So yesterday, we’re talking to a friend and he says he doesn’t listen to music anymore. He just reads. We said, in the way that we say things when we don’t know if we approve or not but don’t really have anything to add, “That’s nice.” The gentleman in question said something we’re misquoting now as, “No, I’m not sure about that.” He elaborated, then ended it by saying that it’s a niche interest. What is? Reading. Reading? Really?
Now, at Fine Bagels, we’ve been suspicious of this for some time but, for our own miserable sake, not in need to anything more to add to our repertoire of “modern complaints which incite us to curse a world of ‘digital natives,'” we ignored this. Still, a conversation like that, be it true or not, we figured we ought to read a book this weekend, lest we be complicit. John Waters will tell you, “If you go home with someone and they don’t have books, don’t fuck them.”
Michael Wex, of Born to Kvetch fame, recently released a book whose title somehow, somehow, speaks to us as much as Born to Kvetch. We’re going to keep both of these on our bookshelf if only for the cover photos.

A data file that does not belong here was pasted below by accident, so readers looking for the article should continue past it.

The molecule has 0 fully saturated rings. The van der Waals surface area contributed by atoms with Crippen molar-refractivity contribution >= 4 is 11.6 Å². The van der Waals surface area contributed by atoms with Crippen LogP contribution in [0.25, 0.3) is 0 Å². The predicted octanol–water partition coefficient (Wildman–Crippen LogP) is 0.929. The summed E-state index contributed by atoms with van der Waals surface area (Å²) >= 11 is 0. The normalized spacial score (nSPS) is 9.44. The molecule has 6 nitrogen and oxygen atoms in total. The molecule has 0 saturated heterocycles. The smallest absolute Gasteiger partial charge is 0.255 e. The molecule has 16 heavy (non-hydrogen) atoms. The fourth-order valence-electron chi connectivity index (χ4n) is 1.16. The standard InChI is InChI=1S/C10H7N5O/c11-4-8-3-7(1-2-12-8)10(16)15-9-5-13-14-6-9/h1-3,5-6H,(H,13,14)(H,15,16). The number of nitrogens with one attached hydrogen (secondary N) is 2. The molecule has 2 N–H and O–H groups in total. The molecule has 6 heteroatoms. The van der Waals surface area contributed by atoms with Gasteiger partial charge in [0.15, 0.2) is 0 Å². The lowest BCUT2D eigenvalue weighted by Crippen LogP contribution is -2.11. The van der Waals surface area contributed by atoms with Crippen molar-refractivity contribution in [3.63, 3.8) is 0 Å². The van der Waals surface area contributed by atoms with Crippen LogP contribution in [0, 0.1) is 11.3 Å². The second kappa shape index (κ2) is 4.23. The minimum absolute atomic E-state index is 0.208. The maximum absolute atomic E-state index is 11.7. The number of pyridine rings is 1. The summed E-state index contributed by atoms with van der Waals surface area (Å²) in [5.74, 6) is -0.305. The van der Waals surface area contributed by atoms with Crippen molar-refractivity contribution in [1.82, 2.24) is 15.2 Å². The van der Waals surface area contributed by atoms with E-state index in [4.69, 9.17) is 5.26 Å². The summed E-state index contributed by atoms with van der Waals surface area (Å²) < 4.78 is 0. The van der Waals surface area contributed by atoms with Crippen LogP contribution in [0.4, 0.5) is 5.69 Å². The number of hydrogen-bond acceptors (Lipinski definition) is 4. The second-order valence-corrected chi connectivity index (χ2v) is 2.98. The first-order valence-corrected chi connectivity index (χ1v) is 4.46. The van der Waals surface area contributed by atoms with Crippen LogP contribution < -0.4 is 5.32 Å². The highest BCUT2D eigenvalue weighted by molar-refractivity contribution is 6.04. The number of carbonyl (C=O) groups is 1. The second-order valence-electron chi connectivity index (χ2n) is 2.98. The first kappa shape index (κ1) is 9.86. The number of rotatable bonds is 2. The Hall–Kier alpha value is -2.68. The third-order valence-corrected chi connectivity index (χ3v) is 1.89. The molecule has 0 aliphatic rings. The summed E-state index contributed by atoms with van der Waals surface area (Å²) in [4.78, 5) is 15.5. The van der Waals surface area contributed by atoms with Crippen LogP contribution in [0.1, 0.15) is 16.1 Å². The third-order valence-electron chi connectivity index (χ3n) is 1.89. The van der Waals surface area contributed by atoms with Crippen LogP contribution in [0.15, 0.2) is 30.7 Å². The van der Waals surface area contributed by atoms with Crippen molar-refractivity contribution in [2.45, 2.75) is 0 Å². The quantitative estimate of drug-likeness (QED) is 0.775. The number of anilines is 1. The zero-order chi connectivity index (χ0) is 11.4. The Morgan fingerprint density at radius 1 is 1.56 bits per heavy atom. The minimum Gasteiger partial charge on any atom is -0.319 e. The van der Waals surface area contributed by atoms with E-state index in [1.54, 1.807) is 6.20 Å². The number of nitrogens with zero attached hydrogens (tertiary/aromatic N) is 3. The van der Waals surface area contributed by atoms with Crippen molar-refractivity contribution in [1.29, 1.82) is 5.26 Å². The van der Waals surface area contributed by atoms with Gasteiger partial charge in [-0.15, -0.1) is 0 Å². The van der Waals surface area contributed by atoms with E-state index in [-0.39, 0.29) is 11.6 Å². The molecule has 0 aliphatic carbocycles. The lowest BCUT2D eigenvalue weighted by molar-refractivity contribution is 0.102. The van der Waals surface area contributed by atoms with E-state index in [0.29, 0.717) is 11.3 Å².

From Michael Wex’s website:
Bagels, deli sandwiches, and kosher dills are only a few of the Jewish foods to have crossed into American culture and onto non-Jewish plates. From the Bible and Talmud to the delis of North America, Rhapsody in Schmaltz traces the history and impact of the cuisine that Yiddish-speaking Jews from Central Eastern Europe brought across the Atlantic and that their North American descendants have developed and refined.
Alright. If reading really is such a niche hobby these days, at least a book for our niche interests.